Know Your Markets

The first step to evaluating competitive fares is to understand your market. Not all markets are created equally. One way to determine and quantify a market is by relative yield and market share. Relative yield is a measure of a market’s actual yield compared to the yield of the market’s highest fare. To determine overall market strength, look at market share as the absolute market share. Quantifying markets in this manner provides a methodology to define the type of competitive pricing response to use.

It is important to view the competitive fare evaluation through the type of market. Each type of market has a general market profile that shows the characteristics of the market. Market types include: High market share/high yield — Maintain market strength, improve yield and defend the market. High market share/low yield — Leverage market presence to improve yield. Low market share/high yield — Segment fare products to avoid dilution from higher fares. Low market share/low yield — Opportunistic pricing develops more demand. High market share/high yield markets generally comprise a high component of business demand. Because most business customers are relatively inelastic, lowering prices does not usually generate any new revenue. In fact, it most likely will result in dilution. Therefore, an airline should tailor the competitive pricing response to protect high fares. It should match the competitor’s price, but with additional restrictions such as advance purchase or minimum stays. Conversely, in markets where the airline has low market share and low yield, the competitive position relative to the competitor airline allows an airline to be more aggressive on fares. At the very least, fares should be equal to the competitor. If the competitor has very strong market presence, there may also be an opportunity to undercut fares to drive additional market share. Markets that have low market share and high yield might have a high percentage of business demand. Even though market share is low, protecting the higher business fares from discounting helps reduce the risk of dilution. Because market share is low, there could be an opportunity for selective pricing reductions in the lower fare ranges to attract incremental demand.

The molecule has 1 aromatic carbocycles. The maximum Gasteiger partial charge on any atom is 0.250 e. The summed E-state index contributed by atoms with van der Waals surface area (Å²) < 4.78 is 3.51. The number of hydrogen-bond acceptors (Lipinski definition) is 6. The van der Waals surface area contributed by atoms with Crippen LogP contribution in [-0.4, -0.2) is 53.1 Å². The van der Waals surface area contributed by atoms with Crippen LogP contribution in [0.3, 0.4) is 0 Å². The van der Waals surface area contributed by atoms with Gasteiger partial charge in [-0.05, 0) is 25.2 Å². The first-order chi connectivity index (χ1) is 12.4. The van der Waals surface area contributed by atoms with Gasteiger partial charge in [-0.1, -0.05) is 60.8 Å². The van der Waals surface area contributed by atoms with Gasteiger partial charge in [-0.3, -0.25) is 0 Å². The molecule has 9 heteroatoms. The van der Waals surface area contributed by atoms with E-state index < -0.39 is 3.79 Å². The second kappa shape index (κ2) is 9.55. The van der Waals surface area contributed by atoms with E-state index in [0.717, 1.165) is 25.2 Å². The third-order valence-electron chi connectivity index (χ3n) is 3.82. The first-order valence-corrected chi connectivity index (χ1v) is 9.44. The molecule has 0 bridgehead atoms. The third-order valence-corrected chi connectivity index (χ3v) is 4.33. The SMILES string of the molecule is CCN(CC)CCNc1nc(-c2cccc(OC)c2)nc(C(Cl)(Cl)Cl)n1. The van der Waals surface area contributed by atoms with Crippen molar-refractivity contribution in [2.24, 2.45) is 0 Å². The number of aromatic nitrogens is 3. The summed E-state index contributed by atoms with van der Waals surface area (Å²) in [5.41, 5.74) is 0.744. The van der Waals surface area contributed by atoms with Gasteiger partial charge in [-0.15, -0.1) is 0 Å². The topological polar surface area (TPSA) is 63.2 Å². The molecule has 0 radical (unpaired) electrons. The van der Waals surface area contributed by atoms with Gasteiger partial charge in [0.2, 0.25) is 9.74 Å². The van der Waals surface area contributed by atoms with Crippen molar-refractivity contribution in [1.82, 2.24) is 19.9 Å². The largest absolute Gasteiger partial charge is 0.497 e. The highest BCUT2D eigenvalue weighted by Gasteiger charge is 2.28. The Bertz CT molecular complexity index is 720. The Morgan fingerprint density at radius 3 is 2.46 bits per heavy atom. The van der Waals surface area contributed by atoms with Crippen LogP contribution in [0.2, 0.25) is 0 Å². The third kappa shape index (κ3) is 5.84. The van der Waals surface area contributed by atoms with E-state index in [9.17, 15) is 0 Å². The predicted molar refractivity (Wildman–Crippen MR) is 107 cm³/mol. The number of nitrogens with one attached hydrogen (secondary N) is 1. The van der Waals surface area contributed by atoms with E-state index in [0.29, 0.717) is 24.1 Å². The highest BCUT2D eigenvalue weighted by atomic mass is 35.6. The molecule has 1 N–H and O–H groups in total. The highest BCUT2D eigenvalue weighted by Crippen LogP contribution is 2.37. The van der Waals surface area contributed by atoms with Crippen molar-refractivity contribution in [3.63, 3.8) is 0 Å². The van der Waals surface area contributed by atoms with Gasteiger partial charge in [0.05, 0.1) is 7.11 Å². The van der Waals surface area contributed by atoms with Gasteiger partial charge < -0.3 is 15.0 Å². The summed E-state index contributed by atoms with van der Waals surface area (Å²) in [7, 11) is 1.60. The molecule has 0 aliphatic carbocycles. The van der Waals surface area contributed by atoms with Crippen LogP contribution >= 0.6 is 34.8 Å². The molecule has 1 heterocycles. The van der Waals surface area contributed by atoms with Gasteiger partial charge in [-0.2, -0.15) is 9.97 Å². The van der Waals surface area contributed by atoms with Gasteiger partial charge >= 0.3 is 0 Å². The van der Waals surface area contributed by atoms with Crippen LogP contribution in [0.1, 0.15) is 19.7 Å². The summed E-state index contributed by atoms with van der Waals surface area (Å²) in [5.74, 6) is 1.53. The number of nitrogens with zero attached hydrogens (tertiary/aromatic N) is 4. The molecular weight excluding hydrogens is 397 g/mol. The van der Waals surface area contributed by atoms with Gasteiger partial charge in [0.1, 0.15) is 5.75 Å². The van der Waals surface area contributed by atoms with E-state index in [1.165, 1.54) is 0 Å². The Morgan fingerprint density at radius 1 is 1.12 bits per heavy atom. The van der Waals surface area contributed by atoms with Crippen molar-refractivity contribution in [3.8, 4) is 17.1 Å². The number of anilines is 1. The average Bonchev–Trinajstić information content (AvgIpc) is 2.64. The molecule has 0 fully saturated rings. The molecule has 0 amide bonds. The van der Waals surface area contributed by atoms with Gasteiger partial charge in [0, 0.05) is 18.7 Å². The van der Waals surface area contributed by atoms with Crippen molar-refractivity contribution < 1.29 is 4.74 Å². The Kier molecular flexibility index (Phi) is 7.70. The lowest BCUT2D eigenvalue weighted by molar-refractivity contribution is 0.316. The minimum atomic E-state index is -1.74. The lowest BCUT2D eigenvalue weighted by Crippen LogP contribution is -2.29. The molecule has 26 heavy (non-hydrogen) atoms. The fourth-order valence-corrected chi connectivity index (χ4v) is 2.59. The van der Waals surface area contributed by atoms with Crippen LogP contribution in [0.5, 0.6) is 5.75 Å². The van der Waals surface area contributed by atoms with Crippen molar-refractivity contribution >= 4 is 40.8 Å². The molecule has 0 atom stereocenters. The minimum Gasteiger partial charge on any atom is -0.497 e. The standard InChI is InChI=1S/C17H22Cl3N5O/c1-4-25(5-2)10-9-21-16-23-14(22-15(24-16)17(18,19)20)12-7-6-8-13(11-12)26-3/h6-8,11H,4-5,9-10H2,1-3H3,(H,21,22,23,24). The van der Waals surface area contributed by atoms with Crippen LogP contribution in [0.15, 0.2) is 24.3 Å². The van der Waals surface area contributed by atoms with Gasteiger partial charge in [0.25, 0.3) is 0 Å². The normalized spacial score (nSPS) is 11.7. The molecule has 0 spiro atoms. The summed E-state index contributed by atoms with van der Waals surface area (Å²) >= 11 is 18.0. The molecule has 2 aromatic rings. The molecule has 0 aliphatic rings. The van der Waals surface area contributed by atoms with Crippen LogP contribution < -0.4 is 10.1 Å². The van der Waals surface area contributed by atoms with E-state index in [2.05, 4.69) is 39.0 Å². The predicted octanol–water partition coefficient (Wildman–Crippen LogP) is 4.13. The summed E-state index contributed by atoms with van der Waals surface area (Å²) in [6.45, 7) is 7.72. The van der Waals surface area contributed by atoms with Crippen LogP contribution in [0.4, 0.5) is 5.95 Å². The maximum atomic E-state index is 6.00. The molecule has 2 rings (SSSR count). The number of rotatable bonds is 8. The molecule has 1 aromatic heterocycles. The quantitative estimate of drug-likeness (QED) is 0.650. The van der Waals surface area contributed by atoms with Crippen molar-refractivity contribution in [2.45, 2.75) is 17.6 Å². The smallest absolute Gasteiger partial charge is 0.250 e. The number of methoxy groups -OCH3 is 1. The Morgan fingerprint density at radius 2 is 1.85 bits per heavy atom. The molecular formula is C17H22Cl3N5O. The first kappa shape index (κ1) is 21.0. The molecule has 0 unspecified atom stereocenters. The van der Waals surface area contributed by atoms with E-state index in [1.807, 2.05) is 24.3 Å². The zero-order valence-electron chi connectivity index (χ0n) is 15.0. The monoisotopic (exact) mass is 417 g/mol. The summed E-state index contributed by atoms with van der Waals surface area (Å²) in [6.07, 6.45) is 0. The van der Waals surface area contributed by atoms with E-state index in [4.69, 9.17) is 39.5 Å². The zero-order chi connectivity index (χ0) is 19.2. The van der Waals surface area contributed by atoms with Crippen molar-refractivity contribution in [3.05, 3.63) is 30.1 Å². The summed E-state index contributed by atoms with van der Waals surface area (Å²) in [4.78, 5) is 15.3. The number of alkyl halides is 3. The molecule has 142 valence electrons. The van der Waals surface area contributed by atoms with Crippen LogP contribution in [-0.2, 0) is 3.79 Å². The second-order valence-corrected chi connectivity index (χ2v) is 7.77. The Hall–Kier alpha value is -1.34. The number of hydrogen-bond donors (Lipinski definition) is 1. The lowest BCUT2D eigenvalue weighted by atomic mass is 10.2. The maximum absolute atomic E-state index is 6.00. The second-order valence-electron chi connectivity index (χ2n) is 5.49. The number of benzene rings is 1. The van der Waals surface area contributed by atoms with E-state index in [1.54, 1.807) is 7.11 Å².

Evaluating Competitive Pricing Actions

Know Your Markets

Know Your Product

Know Your Competitors

Effective Competitive Pricing To determine competitive pricing actions, an airline must know its markets, product and competitors.

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Finally, high share and low yield markets present an opportunity to leverage market strength to take small premiums against a competitor, especially if the fare is in the lower part of the fare hierarchy.

Know Your Product

Once the market type is identified, another factor in the competitive analysis is how the airline product compares with the competitor. Many factors go into the airline purchase decision, and understanding these factors can affect how to price. Key factors include: Schedule — This is one of the most important factors to consider, especially in markets with a high component of business traffic. An airline should analyze how its schedule lines up with competitors. Airlines that have higher frequency than their competitors and well-timed departures might be able to take small premiums on the higher business fares. Load factor — If markets are running a high load factor, there is little incentive to lower or undercut fares. If load factors are extremely high, implement small pricing increases. If pricing cannot be increased, work with the revenue management staff to reduce inventory in the lower reservations booking designator (RBDs) on high load-factor flights. Loyalty/alliances — Loyalty programs provide incentives for frequent travelers to fly with a specific airline or global alliance. Some customers are willing to pay a pricing premium to accrue miles on their chosen airline/alliance. If an airline has a strong program, it has an opportunity to